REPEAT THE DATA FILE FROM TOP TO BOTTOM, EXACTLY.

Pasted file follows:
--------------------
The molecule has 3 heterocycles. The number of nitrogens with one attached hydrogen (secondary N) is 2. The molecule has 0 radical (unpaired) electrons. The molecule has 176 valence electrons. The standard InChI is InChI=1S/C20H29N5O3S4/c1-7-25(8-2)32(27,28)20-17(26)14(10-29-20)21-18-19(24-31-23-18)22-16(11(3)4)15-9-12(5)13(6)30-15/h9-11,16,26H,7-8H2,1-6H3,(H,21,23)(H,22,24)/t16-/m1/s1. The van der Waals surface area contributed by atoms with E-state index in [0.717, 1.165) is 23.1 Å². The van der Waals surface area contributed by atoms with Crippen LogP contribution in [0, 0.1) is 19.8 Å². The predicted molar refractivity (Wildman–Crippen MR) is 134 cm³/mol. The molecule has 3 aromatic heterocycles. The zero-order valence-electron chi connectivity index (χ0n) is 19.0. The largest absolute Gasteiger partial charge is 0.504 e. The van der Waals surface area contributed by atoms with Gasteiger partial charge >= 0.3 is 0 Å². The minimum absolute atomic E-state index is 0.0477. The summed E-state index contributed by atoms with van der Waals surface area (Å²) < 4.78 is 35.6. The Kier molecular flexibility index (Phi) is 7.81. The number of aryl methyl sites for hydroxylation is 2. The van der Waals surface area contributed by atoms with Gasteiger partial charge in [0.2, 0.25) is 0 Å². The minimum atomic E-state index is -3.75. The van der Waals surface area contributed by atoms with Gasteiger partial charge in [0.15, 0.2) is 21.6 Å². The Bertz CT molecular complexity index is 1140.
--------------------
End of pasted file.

The molecule has 3 heterocycles. The number of nitrogens with one attached hydrogen (secondary N) is 2. The molecule has 0 radical (unpaired) electrons. The molecule has 176 valence electrons. The standard InChI is InChI=1S/C20H29N5O3S4/c1-7-25(8-2)32(27,28)20-17(26)14(10-29-20)21-18-19(24-31-23-18)22-16(11(3)4)15-9-12(5)13(6)30-15/h9-11,16,26H,7-8H2,1-6H3,(H,21,23)(H,22,24)/t16-/m1/s1. The van der Waals surface area contributed by atoms with E-state index in [0.717, 1.165) is 23.1 Å². The van der Waals surface area contributed by atoms with Crippen LogP contribution in [0, 0.1) is 19.8 Å². The predicted molar refractivity (Wildman–Crippen MR) is 134 cm³/mol. The molecule has 3 aromatic heterocycles. The zero-order valence-electron chi connectivity index (χ0n) is 19.0. The largest absolute Gasteiger partial charge is 0.504 e. The van der Waals surface area contributed by atoms with Gasteiger partial charge >= 0.3 is 0 Å². The minimum absolute atomic E-state index is 0.0477. The summed E-state index contributed by atoms with van der Waals surface area (Å²) < 4.78 is 35.6. The Kier molecular flexibility index (Phi) is 7.81. The number of aryl methyl sites for hydroxylation is 2. The van der Waals surface area contributed by atoms with Gasteiger partial charge in [0.2, 0.25) is 0 Å². The minimum atomic E-state index is -3.75. The van der Waals surface area contributed by atoms with Gasteiger partial charge in [0.15, 0.2) is 21.6 Å². The Bertz CT molecular complexity index is 1140.